Has spring sprung? We seem to have managed to string a few dry and noticeably warmer days together.
Oilseed rape crops have certainly responded to the lengthening daylight, with some new top growth visible.
Ground conditions on the oilseed rape fields are now dry enough for us to travel and, as a result, we have been busy applying some fertiliser.
We do this with the aid of a Yara N-Sensor, using the “Absolute-N” program to variably apply a liquid fertiliser blend of nitrogen and sulphur.
The program measures the biomass and chlorophyll of the crop and can make an accurate assessment of the amount of nitrogen held within the crop canopy as the sprayer passes through.
The required balance is then delivered to the crop via artificial fertiliser.
This is a double application process, with the first spray aiming to supply the crop with about 150kg/ha of nitrogen and the second aiming to lift this to a total of 250kg/ha.
For more than 10 years, we have used this system to apply our nitrogen/sulphur requirements to the crop and have been very pleased with the results.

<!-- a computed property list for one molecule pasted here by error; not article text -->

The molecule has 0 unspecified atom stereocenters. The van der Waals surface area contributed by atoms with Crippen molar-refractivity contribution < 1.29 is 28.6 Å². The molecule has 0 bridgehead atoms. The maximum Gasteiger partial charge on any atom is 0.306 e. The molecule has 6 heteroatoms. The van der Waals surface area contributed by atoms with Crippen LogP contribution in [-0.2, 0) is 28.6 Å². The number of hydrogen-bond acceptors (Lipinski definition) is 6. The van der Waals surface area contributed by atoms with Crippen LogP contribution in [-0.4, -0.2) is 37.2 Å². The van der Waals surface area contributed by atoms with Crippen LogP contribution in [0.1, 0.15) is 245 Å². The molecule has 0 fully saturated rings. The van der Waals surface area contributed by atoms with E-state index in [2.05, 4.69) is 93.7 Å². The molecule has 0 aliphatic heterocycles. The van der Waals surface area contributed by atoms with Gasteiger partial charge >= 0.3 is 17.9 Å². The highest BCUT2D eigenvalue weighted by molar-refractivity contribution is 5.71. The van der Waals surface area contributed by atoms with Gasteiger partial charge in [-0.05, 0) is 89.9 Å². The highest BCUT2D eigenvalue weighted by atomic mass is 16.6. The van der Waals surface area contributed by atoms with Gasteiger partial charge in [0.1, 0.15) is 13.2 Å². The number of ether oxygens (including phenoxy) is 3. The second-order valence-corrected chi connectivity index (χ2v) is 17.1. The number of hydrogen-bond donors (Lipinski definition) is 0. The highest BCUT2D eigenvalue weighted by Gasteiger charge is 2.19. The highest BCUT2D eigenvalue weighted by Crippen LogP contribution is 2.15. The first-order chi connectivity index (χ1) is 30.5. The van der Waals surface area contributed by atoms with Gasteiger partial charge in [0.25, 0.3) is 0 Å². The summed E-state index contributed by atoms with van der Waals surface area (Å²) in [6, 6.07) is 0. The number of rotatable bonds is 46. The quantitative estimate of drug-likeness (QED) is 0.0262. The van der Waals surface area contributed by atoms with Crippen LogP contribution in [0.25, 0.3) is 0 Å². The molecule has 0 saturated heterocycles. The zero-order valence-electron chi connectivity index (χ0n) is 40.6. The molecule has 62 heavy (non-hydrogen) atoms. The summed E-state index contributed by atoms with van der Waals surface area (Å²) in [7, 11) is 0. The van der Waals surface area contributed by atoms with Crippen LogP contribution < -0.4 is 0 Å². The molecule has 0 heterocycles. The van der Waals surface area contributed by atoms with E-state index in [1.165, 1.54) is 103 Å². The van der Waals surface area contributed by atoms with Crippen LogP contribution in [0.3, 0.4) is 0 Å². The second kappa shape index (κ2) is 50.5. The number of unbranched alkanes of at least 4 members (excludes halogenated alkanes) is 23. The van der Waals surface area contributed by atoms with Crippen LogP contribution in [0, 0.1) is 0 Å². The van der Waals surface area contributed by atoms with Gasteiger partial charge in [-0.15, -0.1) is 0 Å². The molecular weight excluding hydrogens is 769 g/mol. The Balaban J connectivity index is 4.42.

This year, we found applications on a field-by-field basis to vary from an average first application of 77kg/ha of nitrogen on the most forward crops to an average of 116kg/ha on the most backward ones.
This technology allows us to accurately supply nitrogen fertiliser to meet the crop’s needs and makes both environmental and economic sense.
We have also been ploughing land destined for spring beans with the hope to have it sown within the next few days.
We are sowing two varieties this year – Cartouche is our main choice, with a 4ha block of Yukon.
Yukon has the unique benefit of being ready to harvest up to two weeks ahead of its competitors – a characteristic that is very appealing to northern growers.
There is nothing more frustrating than having to rustle up a harvest team to combine beans when we are flat out sowing winter cereals.